Lynette Sweet and the IRS: The strange story


Lots of people have trouble with the IRS. Almost everyone I know has run afoul of the tax man at some point in time, and the fact that BART Board member and District 10 candidate Lynette Sweet at one point owed the feds $14,500 isn't exactly a major crime.

But there's a part of her story, at least at Matier and Ross present it, that strikes me as odd:

Sweet says she thought the tax lien was cleared up years ago.

She said she cut a deal with the IRS in 2007 to pay $14,500 in back taxes plus interest, in return for additional fines being dropped.

Sweet said she sent the feds a cashier's check and pretty much forgot about it.

The thing is, the IRS never cashed the cashier's check - which, it turns out, was made out to Sweet herself, according to a copy of a 2007 check she provided to us.

IRS spokesman Jesse Weller declined to discuss details of the case, but said: "The IRS does not accept checks - personal or cashier - or money orders made out to individuals. We ask that the payment be made out to the United States Treasury."

Sweet "sent a cashier's check and pretty much forgot about it" -- although the check was never cashed? And she didn't notice? Here's where it gets strange.

Sweet told me that she bought the cashier's check from Wells Fargo, mistakenly made it out to herself and mailed it off to the IRS in 2007. At that point, the money had already come out of her account, so she assumed the debt was paid. But the IRS never cashed the check, since it wasn't made out to the United States Treasury and, of course, the agency couldn't cash a check made out to someone else.

And Wells, she said, never told her that the check hadn't been cashed. (That makes sense, in an odd way; I just talked to a banker who couldn't comment for the record but who comfirmed that cashier's checks are like cash; once the bank issues one it doesn't have any responsibility to call the buyer if the check is never cashed.)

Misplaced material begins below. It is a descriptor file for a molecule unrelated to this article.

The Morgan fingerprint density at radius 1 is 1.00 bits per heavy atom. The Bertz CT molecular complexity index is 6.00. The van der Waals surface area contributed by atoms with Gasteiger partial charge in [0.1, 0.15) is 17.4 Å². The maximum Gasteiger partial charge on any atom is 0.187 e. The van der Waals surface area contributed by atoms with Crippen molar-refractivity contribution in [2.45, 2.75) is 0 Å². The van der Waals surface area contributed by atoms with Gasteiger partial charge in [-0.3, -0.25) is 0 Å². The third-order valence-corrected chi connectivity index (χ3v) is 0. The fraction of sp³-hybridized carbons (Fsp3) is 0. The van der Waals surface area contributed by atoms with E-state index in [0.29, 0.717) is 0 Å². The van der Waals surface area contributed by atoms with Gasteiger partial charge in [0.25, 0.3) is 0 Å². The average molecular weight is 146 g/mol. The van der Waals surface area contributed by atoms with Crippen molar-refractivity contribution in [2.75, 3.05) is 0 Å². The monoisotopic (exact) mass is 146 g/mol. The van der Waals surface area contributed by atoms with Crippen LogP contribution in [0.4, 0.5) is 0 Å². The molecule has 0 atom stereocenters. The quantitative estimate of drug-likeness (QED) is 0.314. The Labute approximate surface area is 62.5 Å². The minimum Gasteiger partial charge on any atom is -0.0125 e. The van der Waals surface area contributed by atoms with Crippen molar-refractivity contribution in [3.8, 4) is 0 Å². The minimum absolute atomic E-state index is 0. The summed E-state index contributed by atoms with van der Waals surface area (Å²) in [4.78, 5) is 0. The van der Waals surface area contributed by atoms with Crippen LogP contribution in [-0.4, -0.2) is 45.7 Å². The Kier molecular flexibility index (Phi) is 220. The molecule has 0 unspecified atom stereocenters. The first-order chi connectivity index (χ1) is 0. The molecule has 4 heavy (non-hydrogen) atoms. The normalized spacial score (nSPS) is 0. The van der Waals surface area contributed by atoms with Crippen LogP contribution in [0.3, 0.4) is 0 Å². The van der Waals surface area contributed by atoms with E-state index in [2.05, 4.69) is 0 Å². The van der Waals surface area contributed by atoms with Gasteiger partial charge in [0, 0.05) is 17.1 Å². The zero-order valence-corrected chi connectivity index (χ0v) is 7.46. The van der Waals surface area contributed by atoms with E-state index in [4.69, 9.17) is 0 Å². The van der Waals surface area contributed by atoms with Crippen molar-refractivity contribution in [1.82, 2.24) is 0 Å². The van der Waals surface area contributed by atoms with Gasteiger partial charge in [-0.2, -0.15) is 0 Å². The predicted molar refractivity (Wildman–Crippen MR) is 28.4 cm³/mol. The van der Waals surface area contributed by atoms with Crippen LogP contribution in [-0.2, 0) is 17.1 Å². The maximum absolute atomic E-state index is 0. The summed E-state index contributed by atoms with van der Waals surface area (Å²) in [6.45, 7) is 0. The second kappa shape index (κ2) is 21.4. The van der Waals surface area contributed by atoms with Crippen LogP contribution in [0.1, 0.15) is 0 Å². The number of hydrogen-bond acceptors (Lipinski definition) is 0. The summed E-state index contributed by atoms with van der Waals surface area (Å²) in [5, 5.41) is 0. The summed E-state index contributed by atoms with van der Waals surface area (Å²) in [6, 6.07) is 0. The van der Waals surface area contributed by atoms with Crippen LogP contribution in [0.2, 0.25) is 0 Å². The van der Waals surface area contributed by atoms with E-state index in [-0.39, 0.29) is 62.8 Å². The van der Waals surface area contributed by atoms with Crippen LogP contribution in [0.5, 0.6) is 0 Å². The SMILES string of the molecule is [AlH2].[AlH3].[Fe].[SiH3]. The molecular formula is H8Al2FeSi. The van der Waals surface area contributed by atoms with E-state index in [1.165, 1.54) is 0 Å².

"That's why I don't recommend the use of cashier's checks for tax payments," the banker said. "You want your own hard copy of your payment when it's cashed."

So how come the IRS didn't contact Sweet for three years to tell her the check she sent was invalid? That's not like the IRS I know. Sweet's response: She was using a tax firm to help her with the account, and the notices must have gone there, and those people must never have told her.

And she never knew that she had an IRS lien on her house that had grown to $20,000.

Could be. But what a bizarre story. 

(By the way, I also invited Sweet to come down to the Guardian for an endorsement interview, and she had her campaign manager call to say she'd declined to talk to us. That's pretty unusual behavior, esp. for an elected official. Even Gavin Newsom came to talk to us when he was running for re-election for mayor and we'd been blasting him for four years. Pretty weak.)


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